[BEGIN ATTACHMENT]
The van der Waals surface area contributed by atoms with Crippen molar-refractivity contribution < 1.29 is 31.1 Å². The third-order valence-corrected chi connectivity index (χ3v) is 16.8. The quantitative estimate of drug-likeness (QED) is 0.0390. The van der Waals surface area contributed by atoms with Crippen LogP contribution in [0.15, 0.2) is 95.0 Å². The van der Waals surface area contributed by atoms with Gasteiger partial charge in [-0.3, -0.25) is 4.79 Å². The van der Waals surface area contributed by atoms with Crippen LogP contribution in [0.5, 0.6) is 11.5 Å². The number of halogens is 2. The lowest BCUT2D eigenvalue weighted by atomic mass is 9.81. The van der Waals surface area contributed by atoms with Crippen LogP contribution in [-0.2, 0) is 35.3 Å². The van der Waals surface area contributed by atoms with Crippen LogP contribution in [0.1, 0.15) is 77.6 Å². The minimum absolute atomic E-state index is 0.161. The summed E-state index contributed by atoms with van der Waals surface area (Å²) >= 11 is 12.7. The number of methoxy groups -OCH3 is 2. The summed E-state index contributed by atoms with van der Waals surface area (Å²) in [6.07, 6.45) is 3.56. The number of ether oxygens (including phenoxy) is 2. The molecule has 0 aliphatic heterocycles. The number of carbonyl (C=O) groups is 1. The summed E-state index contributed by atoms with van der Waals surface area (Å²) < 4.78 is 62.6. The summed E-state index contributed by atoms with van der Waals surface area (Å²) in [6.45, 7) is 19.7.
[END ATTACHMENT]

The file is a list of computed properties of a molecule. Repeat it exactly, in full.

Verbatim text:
The van der Waals surface area contributed by atoms with Crippen molar-refractivity contribution < 1.29 is 31.1 Å². The third-order valence-corrected chi connectivity index (χ3v) is 16.8. The quantitative estimate of drug-likeness (QED) is 0.0390. The van der Waals surface area contributed by atoms with Crippen LogP contribution in [0.15, 0.2) is 95.0 Å². The van der Waals surface area contributed by atoms with Gasteiger partial charge in [-0.3, -0.25) is 4.79 Å². The van der Waals surface area contributed by atoms with Crippen LogP contribution in [0.5, 0.6) is 11.5 Å². The number of halogens is 2. The lowest BCUT2D eigenvalue weighted by atomic mass is 9.81. The van der Waals surface area contributed by atoms with Crippen LogP contribution in [-0.2, 0) is 35.3 Å². The van der Waals surface area contributed by atoms with Crippen LogP contribution in [0.1, 0.15) is 77.6 Å². The minimum absolute atomic E-state index is 0.161. The summed E-state index contributed by atoms with van der Waals surface area (Å²) >= 11 is 12.7. The number of methoxy groups -OCH3 is 2. The summed E-state index contributed by atoms with van der Waals surface area (Å²) in [6.07, 6.45) is 3.56. The number of ether oxygens (including phenoxy) is 2. The molecule has 0 aliphatic heterocycles. The number of carbonyl (C=O) groups is 1. The summed E-state index contributed by atoms with van der Waals surface area (Å²) < 4.78 is 62.6. The summed E-state index contributed by atoms with van der Waals surface area (Å²) in [6.45, 7) is 19.7.